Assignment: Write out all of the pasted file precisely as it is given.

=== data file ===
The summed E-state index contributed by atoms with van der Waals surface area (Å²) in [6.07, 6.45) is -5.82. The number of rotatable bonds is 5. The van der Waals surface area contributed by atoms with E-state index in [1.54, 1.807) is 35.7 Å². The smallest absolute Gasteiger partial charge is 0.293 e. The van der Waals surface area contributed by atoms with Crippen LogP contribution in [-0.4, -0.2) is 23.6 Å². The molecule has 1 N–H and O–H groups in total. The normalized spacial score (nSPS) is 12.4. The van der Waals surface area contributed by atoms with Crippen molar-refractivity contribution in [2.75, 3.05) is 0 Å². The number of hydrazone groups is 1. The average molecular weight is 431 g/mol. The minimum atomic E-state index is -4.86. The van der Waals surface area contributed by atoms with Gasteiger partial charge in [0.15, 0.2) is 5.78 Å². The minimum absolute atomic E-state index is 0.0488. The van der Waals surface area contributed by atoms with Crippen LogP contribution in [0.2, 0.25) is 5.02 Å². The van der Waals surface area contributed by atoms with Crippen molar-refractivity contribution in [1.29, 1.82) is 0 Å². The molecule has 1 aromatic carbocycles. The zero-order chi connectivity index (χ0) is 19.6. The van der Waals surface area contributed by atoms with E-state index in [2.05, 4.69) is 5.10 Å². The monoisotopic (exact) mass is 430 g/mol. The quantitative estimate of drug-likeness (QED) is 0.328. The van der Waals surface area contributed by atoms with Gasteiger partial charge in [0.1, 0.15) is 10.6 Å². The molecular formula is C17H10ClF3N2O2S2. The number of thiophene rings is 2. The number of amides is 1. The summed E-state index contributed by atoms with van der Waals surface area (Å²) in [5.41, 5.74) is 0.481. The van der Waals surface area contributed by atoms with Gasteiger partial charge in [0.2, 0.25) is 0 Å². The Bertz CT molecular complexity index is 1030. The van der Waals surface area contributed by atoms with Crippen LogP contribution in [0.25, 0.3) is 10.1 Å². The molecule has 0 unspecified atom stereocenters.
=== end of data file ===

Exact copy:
The summed E-state index contributed by atoms with van der Waals surface area (Å²) in [6.07, 6.45) is -5.82. The number of rotatable bonds is 5. The van der Waals surface area contributed by atoms with E-state index in [1.54, 1.807) is 35.7 Å². The smallest absolute Gasteiger partial charge is 0.293 e. The van der Waals surface area contributed by atoms with Crippen LogP contribution in [-0.4, -0.2) is 23.6 Å². The molecule has 1 N–H and O–H groups in total. The normalized spacial score (nSPS) is 12.4. The van der Waals surface area contributed by atoms with Crippen molar-refractivity contribution in [2.75, 3.05) is 0 Å². The number of hydrazone groups is 1. The average molecular weight is 431 g/mol. The minimum atomic E-state index is -4.86. The van der Waals surface area contributed by atoms with Gasteiger partial charge in [0.15, 0.2) is 5.78 Å². The minimum absolute atomic E-state index is 0.0488. The van der Waals surface area contributed by atoms with Crippen LogP contribution in [0.2, 0.25) is 5.02 Å². The van der Waals surface area contributed by atoms with Crippen molar-refractivity contribution in [1.29, 1.82) is 0 Å². The molecule has 1 aromatic carbocycles. The zero-order chi connectivity index (χ0) is 19.6. The van der Waals surface area contributed by atoms with E-state index in [2.05, 4.69) is 5.10 Å². The monoisotopic (exact) mass is 430 g/mol. The quantitative estimate of drug-likeness (QED) is 0.328. The van der Waals surface area contributed by atoms with Gasteiger partial charge in [0.1, 0.15) is 10.6 Å². The molecular formula is C17H10ClF3N2O2S2. The number of thiophene rings is 2. The number of amides is 1. The summed E-state index contributed by atoms with van der Waals surface area (Å²) in [5.41, 5.74) is 0.481. The van der Waals surface area contributed by atoms with Gasteiger partial charge in [0.2, 0.25) is 0 Å². The Bertz CT molecular complexity index is 1030. The van der Waals surface area contributed by atoms with Crippen LogP contribution in [0.25, 0.3) is 10.1 Å². The molecule has 0 unspecified atom stereocenters.